With the dual incentives of financial assistance and a contractual mandate I applied for and received CSP funding in 2019 to establish both a one-acre wildlife forage hedgerow and a one-acre cultural planting. CSP provided $1,400/acre for each of these practices to be spent on site preparation, purchasing planting stock, planting, and any browse protection as necessary. CSP also provided additional funding to support the ongoing stewardship activities I’m implementing across the remainder of my forest, and some of this funding will be used to maintain both plantations once they’re established. The wildlife forage hedgerow was planted in the winter of 2019/2020 and I’ve written about it elsewhere.
The one-acre site I selected for this project occurs along my western property line. The site is a fallow field that I mow annually solely to prevent invasive species from colonizing it. The vegetation is chiefly composed of reed canary grass, Himalayan blackberry, thistle, and a variety of other native and non-native groundcovers and grasses. The northern portion of the unit is composed of a variety of hardwoods, namely alder, Oregon ash, and birch, which were planted 15+ years ago. A couple small patches of naturally seeded red alder occur within the site, and a small plantation of basketry willows occurs along the southern edge of the unit. Soils can be quite wet in the winter, and dry out quickly in the summer.
When I first began researching plants to include in my ethnobotanical agroforestry plantation, it quickly struck me that I would be hard pressed to identify a native plant that did not have some value to humans. Would I then just be planting a native forest not dissimilar to the one already growing on my land? I wanted to have some kind of creative twist to this project, so here’s what I settled on.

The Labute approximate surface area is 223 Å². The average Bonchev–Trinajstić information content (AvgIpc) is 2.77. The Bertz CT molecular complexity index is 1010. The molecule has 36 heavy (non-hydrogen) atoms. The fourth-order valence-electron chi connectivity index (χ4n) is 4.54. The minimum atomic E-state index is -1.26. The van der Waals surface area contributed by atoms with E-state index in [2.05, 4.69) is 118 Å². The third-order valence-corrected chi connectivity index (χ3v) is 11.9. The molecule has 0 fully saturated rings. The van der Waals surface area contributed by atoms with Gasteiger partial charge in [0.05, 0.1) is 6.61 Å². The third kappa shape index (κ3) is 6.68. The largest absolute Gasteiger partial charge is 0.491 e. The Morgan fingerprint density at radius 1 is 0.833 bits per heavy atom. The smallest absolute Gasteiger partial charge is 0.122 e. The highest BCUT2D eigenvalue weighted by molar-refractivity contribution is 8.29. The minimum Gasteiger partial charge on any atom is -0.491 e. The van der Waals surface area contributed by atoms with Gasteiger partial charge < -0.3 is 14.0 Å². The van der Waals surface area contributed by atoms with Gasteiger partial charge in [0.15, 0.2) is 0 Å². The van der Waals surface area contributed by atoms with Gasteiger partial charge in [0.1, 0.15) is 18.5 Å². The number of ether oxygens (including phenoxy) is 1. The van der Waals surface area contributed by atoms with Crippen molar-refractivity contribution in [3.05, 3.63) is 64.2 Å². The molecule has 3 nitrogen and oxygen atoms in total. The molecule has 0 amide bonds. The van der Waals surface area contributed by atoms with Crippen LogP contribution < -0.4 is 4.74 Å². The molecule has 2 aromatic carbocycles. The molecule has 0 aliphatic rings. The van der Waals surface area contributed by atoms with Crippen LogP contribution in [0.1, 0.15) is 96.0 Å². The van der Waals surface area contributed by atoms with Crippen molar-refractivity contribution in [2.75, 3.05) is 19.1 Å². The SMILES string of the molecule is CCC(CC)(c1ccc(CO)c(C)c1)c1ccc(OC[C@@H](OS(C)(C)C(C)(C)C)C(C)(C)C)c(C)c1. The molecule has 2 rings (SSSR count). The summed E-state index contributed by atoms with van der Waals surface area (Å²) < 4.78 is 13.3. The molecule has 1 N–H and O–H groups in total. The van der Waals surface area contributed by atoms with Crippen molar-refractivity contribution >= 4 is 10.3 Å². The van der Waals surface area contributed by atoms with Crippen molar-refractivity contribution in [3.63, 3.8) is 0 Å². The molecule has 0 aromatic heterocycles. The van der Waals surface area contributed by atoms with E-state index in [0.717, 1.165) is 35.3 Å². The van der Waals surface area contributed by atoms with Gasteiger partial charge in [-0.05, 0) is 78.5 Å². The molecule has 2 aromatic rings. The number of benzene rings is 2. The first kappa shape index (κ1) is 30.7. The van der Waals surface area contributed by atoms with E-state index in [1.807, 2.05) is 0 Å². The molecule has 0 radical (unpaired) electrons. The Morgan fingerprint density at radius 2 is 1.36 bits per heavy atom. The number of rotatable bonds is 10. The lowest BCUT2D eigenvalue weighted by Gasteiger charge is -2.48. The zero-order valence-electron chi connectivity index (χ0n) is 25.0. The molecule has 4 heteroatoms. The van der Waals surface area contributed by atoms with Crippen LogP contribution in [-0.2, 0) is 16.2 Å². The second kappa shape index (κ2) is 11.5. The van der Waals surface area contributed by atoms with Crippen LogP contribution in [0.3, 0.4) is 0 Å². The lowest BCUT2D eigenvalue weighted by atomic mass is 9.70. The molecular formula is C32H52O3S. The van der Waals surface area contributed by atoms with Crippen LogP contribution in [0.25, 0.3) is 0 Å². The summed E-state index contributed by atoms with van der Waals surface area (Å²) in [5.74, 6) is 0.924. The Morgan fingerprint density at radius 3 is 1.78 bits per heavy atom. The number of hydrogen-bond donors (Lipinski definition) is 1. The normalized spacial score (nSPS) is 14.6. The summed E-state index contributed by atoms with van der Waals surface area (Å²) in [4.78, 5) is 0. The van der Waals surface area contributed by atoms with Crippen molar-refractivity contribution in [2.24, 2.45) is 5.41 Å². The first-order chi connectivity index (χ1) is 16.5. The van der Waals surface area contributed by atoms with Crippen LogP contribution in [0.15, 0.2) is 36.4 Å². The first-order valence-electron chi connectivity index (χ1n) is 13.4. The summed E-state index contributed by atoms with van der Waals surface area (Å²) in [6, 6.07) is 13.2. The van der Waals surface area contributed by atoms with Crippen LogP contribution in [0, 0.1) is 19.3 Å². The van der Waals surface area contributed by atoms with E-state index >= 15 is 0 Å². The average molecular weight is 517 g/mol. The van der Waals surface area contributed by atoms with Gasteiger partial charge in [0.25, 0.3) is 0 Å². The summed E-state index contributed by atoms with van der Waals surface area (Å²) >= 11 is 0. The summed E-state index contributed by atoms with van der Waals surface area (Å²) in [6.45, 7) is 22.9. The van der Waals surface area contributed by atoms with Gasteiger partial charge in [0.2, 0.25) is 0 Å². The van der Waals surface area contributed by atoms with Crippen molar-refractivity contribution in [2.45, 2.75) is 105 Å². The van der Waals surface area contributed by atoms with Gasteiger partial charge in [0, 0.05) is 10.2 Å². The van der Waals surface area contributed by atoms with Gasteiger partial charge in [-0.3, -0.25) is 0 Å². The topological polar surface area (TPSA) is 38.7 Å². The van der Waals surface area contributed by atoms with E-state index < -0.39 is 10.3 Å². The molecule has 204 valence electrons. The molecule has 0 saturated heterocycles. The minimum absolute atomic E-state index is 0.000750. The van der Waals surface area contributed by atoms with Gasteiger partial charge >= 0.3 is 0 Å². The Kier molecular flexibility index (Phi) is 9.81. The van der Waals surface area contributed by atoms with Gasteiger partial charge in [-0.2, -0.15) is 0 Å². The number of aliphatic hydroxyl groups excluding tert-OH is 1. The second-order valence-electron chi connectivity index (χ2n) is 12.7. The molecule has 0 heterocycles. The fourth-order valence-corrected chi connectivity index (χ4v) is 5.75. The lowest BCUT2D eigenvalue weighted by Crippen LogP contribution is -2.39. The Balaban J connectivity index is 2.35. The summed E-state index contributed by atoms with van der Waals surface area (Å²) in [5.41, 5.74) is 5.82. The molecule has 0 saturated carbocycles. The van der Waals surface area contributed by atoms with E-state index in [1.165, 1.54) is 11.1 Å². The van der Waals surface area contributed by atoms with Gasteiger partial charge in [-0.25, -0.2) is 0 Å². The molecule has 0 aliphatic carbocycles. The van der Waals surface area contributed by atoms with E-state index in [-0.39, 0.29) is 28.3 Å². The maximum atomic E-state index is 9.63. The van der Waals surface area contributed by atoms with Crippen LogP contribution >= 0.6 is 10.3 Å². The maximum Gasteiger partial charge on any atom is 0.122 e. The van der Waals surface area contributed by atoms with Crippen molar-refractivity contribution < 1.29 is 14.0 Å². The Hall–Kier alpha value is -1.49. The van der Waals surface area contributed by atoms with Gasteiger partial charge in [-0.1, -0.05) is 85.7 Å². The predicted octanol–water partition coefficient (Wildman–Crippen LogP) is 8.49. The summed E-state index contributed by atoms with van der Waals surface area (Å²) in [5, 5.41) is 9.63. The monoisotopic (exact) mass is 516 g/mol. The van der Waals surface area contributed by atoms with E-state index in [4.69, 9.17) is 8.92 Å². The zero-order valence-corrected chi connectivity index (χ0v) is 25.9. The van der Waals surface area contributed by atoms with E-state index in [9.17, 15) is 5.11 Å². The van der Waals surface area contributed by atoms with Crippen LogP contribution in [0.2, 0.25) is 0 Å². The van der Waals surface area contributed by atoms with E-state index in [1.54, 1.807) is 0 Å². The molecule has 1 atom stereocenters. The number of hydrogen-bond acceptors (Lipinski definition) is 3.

The plantation is designed to mimic the structure of the edge of a forest, utilizing a combination of tall hardwoods and conifers, low trees, shrubs, and groundcovers in a graduated fashion that minimizes competition between the species. Shade tolerant trees and shrubs will be planted beneath existing hardwoods on the site, sun-loving hardwoods and conifers will be planted along the western property line, and sun-loving shrubs and groundcovers will be planted in the most open portion of the field. Further, each species will be planted in groupings of the same species to aid in both management and future harvest. The following criteria were used to select the plant species:
- ability to propagate from the site,
- availability of naturally regenerating seedlings,
- increase abundance of an existing species,
- provide specific species more optimal growing conditions (e.g. full light),
- opportunity to trial new species
- species adapted to wet winter soils and dry summer soils
The one-acre site will be planted with 450 trees and shrubs. If all plantings were evenly distributed across the site, they would be spaced on a 10’x10’ grid. However, given that approximately ⅓ of the site is already occupied by a relatively dense mix of hardwoods, the planting strategy will be variable, with some shrubs planted in groupings at a higher density (e.g. shade-tolerant shrubs beneath existing hardwoods) and the hardwood and conifer trees planted on a 10’x10’ spacing.
Site Preparation & Planting